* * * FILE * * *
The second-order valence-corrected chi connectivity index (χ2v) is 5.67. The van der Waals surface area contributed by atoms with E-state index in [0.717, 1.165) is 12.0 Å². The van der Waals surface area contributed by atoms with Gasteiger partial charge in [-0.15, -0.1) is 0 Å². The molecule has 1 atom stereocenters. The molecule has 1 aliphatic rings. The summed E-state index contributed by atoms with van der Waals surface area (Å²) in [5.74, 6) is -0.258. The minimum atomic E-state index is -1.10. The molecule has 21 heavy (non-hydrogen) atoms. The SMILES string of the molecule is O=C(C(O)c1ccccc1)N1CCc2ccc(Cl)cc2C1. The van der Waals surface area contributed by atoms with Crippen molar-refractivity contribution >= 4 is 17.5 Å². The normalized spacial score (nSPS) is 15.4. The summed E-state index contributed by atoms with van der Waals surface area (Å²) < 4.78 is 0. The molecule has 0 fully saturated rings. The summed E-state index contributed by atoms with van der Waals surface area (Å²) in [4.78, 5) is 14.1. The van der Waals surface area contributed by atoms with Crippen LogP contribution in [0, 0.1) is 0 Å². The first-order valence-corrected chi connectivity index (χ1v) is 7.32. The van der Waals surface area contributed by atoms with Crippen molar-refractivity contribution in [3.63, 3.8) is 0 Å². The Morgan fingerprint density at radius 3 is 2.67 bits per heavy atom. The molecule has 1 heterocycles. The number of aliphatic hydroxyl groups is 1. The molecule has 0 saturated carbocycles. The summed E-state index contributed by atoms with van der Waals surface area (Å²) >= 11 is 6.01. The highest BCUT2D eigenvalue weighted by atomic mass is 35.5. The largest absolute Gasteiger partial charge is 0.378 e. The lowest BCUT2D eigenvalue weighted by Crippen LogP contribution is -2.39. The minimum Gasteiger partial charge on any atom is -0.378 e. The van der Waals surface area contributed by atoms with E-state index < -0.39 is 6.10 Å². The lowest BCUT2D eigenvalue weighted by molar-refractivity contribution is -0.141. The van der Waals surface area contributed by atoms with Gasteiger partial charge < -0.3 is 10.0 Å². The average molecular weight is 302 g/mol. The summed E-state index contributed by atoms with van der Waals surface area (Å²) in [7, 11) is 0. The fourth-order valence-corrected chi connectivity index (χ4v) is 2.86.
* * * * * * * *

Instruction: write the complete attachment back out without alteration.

The second-order valence-corrected chi connectivity index (χ2v) is 5.67. The van der Waals surface area contributed by atoms with E-state index in [0.717, 1.165) is 12.0 Å². The van der Waals surface area contributed by atoms with Gasteiger partial charge in [-0.15, -0.1) is 0 Å². The molecule has 1 atom stereocenters. The molecule has 1 aliphatic rings. The summed E-state index contributed by atoms with van der Waals surface area (Å²) in [5.74, 6) is -0.258. The minimum atomic E-state index is -1.10. The molecule has 21 heavy (non-hydrogen) atoms. The SMILES string of the molecule is O=C(C(O)c1ccccc1)N1CCc2ccc(Cl)cc2C1. The van der Waals surface area contributed by atoms with Crippen molar-refractivity contribution >= 4 is 17.5 Å². The normalized spacial score (nSPS) is 15.4. The summed E-state index contributed by atoms with van der Waals surface area (Å²) < 4.78 is 0. The molecule has 0 fully saturated rings. The summed E-state index contributed by atoms with van der Waals surface area (Å²) in [4.78, 5) is 14.1. The van der Waals surface area contributed by atoms with Crippen LogP contribution in [0, 0.1) is 0 Å². The first-order valence-corrected chi connectivity index (χ1v) is 7.32. The van der Waals surface area contributed by atoms with Crippen molar-refractivity contribution in [3.63, 3.8) is 0 Å². The Morgan fingerprint density at radius 3 is 2.67 bits per heavy atom. The molecule has 1 heterocycles. The number of aliphatic hydroxyl groups is 1. The molecule has 0 saturated carbocycles. The summed E-state index contributed by atoms with van der Waals surface area (Å²) >= 11 is 6.01. The highest BCUT2D eigenvalue weighted by atomic mass is 35.5. The largest absolute Gasteiger partial charge is 0.378 e. The lowest BCUT2D eigenvalue weighted by Crippen LogP contribution is -2.39. The minimum Gasteiger partial charge on any atom is -0.378 e. The van der Waals surface area contributed by atoms with E-state index < -0.39 is 6.10 Å². The lowest BCUT2D eigenvalue weighted by molar-refractivity contribution is -0.141. The van der Waals surface area contributed by atoms with Gasteiger partial charge < -0.3 is 10.0 Å². The average molecular weight is 302 g/mol. The summed E-state index contributed by atoms with van der Waals surface area (Å²) in [7, 11) is 0. The fourth-order valence-corrected chi connectivity index (χ4v) is 2.86.